“And the people stayed home. And read books, and listened, and rested, and exercised, and made art, and played games, and learned new ways of being, and were still. And listened more deeply. Some meditated, some prayed, some danced. Some met their shadows. And the people began to think differently.”
“And the people healed. And, in the absence of people living in ignorant, dangerous, mindless, and heartless ways, the earth began to heal.”
“And when the danger passed, and the people joined together again, they grieved their losses, and made new choices, and dreamed new images, and created new ways to live and heal the earth fully, as they had been healed.” ~Kitty O’Meara
“In exile, we must do as the goddess Innana did, surrendering layer after layer of armour and adornment, until we are bare. We must then undergo a symbolic death of the old life in order to be reborn with greater resilience and a holy assignment to carry forward.
The initiated adult has learned to withstand uncertainty, has paid a debt to the gods through his loss and his grief, and has decided to make beauty with his life as the future ancestor that he is.” — Excerpt from Belonging: Remembering Ourselves Home by Toko-pa Turner (belongingbook.com)
We live in interesting times, don’t we? May we prove equal to the challenge. It seems that the world is preparing to shed some of our customs that no longer serve us. Our ideas about who we are and how the world works suddenly seem irrelevant, childish, too simplistic.
I love these poetic descriptions of how pleasantly and easily we will make this transition, and perhaps for some of us it will be. I, for example, will change very little. I’m a stay-at-home introvert anyway. I read, I write, I draw, I talk with the resident goddess, my wife. It’s a simple low-pressure life.
There is an expansive terrace where we can take the sun and watch the theatrical sky. When it thunders and rains in the night, we smile in our sleep. We watch the large hummingbirds resting on the overhead wires. We hear the people singing in the street and smell their cooking in the evenings. Life moves slowly and with a predictable pace.
We read of the plague and how it’s only a matter of time before it reaches our neighborhood. We don’t have insurance here in Mexico, but running for the border looks more risky than staying put. We’ll take our chances here, in spite of the panicked gringos who predict anarchy when people start dying and nobody can work. We’re not ready to die, but we’ve had a full life, raised strong, creative children, and we’ve had many beautiful adventures. And we’re still creative. We still have much to contribute, yet we face our future with as much equanimity as can be expected.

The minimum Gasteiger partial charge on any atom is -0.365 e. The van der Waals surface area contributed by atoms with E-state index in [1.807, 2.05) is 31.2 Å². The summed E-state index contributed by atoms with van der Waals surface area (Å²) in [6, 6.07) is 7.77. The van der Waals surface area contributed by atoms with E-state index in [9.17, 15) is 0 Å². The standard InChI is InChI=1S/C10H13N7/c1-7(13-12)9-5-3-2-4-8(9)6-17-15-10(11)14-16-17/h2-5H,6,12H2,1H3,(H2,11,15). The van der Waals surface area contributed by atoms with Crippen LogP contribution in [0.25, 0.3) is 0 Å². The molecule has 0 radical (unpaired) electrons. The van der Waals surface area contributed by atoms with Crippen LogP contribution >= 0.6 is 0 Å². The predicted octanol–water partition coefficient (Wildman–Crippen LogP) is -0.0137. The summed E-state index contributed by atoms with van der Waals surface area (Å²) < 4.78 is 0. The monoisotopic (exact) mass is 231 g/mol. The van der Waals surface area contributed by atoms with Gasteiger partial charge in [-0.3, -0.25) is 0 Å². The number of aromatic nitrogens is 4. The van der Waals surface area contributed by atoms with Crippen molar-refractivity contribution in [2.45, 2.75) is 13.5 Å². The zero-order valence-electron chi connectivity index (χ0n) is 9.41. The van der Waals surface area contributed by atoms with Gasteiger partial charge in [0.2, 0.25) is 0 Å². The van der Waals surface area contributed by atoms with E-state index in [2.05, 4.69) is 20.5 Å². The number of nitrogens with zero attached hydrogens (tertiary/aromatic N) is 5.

So, yes, we have committed our lives to beauty, however we can find and fashion it. We are taken aback that we are now considered elders in spite of only having lived seventy-something years. Surely we’re just getting started here. There is still so much to learn and contribute. But there’s no predicting if we will emerge unscathed on the other end of this crisis. It’s a test, not just of the body; it’s a test of mental strength, soul-strength, you could say.
We are thrown back on our inner reserves. We shall see what kind of inner strength we have. It will become obvious how much we depend on externals, and how resourceful we are. This situation will show us who we are at deeper layers than we usually have to access. We may learn things about ourselves, about our social constructs, even who is and who isn’t a friend. We may be surprised, as people begin to show their true character.
The world we take for granted is probably finished. Things are going to change at their foundations. This crisis is going to touch things at such a basic level that we’ll be disoriented. It’s either going to be a better world or a much worse one. However things shake out, it won’t be the same as what we’re used to.
Creative souls have a chance to speak up now, to voice the principles of solidarity and kindness. Now is the time for caring people to assert a vision of the world that fosters life, that puts a humane vision forward. We can’t keep destroying life on Earth for money.
This is a great opportunity. May we use it wisely.
- Anima Fire is my publication